|Contemporary speeches, reportage, etc.|
|Speech to Congress on
the Atomic Bomb (October 3, 1945)
President Truman explains the implications of the Atomic Age to Congress, calling for a U.S. agency to manage atomic energy.
|Harry S Truman Inaugural
Address (January 20, 1949)
President Truman's Inaugural Address.
|Harry S Truman at the
United Nations Site (October 3, 1949)
President Truman's speech on the occasion of laying the cornerstone for the United Nations buiding in New York City.
Acceptance Speech (July 26, 1952)
Adlai Stevenson accepts the Democratic Nomination for President.
|Richard M. Nixon Defends
His Record (September 23, 1952)
Nixon's famous "Checkers" speech defending his place on the Republican ticket.
|Dwight D. Eisenhower
Inaugural Address (January 20, 1953)
President Eisenhower's first Inaugural Address.
|Atoms for Peace (December
President Eisenhower's speech before the United Nations.
|A Report on Senator
Joseph R. McCarthy (See it Now, CBS-TV March 9, 1954)
Edward R. Murrow devotes a half-hour to exposing the antics of "the junior Senator from Wisconsin." (Transcript)
|Senator McCarthy's Reply
(See it Now, CBS-TV April 6, 1954)
McCarthy's filmed response to Murrow's report. (Transcript)
|Edward R. Murrow's Reply
(See it Now, CBS-TV April 13, 1954)
Murrow's response to McCarthy's accusations. (Transcript) (Audio)
|Dwight D. Eisenhower
Inaugural Address (January 21, 1957)
President Eisenhower's second Inaugural Address.
|Farewell Address (January
Departing President Eisenhower's final speech, in which he warns of the danger of the "military-industrial complex" for American liberties and democratic processes.
|John F. Kennedy Speech (September 12, 1960)
Candidate Kennedy's Explains to a gathering of religious leaders why his Roman Catholicism should not be an issue.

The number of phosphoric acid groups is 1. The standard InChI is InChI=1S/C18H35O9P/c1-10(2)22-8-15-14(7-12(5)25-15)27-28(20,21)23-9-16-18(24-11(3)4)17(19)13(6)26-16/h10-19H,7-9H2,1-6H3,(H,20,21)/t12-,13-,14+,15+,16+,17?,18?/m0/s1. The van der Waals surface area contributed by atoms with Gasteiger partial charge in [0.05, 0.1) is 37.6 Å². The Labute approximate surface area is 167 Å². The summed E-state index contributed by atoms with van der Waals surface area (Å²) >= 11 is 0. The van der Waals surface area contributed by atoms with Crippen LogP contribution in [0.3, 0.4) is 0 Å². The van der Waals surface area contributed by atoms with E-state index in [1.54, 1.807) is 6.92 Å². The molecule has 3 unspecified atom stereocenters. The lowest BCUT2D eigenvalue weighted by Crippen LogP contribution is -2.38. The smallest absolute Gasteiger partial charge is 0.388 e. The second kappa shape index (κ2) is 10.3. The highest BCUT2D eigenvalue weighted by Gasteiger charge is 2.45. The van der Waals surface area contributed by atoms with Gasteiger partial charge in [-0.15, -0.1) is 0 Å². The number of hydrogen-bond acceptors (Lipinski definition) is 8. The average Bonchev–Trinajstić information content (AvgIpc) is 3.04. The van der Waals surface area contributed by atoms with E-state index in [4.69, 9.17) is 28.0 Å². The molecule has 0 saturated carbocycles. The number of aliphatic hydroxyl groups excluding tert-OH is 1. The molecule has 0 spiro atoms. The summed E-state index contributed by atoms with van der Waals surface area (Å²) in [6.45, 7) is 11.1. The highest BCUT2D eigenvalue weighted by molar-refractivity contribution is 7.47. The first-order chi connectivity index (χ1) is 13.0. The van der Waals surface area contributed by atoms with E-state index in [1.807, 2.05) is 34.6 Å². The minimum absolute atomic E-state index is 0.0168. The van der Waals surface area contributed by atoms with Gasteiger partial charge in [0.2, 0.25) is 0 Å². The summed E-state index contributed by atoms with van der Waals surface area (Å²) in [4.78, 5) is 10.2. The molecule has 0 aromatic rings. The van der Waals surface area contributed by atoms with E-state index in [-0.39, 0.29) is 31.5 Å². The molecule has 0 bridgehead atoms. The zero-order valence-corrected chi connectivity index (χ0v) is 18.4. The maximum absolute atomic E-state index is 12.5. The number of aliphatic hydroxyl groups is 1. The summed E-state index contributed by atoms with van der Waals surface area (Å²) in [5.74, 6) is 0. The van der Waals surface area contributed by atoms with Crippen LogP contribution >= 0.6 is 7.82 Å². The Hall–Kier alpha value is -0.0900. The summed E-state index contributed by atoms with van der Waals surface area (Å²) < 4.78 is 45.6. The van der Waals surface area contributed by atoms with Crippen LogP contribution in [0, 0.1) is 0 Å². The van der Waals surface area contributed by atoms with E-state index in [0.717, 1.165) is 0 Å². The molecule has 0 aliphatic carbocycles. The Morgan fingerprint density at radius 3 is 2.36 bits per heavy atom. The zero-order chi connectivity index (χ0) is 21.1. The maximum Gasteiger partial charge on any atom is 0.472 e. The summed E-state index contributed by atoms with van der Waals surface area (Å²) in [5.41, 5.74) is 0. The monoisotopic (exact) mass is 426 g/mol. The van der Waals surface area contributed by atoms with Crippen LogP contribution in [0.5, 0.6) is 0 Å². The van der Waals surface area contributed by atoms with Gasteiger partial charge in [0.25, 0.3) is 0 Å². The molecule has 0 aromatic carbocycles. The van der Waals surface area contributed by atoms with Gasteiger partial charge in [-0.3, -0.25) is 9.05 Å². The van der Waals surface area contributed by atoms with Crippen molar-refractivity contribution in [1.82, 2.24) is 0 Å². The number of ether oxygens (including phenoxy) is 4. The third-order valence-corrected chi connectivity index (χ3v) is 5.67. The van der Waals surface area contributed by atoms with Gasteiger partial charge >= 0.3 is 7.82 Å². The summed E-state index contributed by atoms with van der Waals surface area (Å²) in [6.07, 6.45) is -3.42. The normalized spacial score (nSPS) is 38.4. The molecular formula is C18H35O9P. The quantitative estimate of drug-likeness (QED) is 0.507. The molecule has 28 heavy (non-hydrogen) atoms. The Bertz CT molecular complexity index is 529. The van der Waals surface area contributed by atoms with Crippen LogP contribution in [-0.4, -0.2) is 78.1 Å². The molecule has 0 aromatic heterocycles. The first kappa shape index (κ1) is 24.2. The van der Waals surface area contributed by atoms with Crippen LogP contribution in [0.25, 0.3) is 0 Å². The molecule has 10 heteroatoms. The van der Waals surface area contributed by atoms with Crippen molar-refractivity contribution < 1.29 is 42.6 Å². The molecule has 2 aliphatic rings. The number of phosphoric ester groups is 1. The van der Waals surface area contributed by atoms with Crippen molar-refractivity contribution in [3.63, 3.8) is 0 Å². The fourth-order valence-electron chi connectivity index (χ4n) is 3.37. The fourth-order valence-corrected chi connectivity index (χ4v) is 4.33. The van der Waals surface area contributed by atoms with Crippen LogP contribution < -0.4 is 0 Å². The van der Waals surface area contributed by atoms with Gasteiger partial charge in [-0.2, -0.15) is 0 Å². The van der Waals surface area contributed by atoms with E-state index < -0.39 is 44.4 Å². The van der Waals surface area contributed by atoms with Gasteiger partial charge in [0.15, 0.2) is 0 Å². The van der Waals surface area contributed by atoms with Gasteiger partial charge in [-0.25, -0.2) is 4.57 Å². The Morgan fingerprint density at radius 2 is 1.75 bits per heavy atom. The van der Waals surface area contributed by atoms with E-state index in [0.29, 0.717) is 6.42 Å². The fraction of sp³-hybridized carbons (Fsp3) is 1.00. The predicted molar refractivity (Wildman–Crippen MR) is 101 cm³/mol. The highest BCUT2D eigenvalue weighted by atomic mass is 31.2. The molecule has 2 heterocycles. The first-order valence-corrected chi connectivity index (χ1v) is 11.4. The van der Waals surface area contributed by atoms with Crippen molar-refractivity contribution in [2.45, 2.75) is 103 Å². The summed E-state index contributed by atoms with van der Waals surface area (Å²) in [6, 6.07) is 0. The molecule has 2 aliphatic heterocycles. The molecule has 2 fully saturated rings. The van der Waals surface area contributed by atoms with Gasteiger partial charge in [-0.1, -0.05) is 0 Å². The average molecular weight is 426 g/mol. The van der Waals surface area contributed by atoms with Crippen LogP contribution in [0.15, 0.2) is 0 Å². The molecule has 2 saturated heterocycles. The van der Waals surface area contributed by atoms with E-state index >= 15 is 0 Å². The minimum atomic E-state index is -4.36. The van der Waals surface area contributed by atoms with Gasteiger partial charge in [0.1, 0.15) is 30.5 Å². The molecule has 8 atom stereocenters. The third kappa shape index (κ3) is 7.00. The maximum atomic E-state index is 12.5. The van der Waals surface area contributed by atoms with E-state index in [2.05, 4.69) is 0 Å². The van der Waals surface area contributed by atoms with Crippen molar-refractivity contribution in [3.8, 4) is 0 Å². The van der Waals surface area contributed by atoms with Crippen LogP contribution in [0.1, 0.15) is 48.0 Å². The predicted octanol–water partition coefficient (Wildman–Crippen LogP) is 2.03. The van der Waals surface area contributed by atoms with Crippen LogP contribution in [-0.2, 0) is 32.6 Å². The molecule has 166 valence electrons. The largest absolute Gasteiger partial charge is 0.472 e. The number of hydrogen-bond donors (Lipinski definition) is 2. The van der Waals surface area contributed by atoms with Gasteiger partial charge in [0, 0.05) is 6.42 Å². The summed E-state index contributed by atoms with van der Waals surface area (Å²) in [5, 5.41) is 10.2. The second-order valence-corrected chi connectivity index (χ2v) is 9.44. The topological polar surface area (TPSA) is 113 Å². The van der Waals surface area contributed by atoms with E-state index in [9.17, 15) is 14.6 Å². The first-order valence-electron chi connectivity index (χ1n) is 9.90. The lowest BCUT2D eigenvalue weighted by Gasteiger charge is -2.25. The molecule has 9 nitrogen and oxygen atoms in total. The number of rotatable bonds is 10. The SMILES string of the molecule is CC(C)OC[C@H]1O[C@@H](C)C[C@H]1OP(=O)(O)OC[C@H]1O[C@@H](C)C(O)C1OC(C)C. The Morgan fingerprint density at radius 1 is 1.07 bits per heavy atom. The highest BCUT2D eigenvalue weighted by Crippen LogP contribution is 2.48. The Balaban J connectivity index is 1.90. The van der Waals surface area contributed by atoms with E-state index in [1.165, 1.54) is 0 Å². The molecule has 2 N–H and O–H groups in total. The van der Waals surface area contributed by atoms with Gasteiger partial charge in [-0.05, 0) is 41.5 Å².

Address (January 20, 1961)
President Kennedy's Inaugural Address.
|Message to the Congress on
Urgent National Needs (May 25, 1961)
President Kennedy's speech before the Congress.
|Report to the American
People on the Berlin Crisis (July 25, 1961)
President Kennedy mourns Dag Hammarskjold and talks about obstacles to peace.
|Address Before the General
Assembly of the United Nations (September 25, 1961)
President Kennedy's Address before the General Assembly of the United Nations.
|Report to the American
People on the Soviet Arms Buildup in Cuba (October 22, 1962)
President Kennedy's Address discussing the Cuban Missile Crisis.
American University (June 10, 1963)
President Kennedy outlines his vision for peaceful coexistence with the Soviet Union, concluding by insisting, "The United States, as the world knows, will never start a war."
|National Security, etc.|
|George Kennan's "Long
Telegram" (February 22, 1946)
An 8,000-word telegram from Moscow to Secretary of State James Byrnes outlining a new strategy for diplomatic relations with the Soviet Union. The basis for much of the hard-line, get-tough-with-the-Soviets foreign policy in the early Cold War.
|Report on United States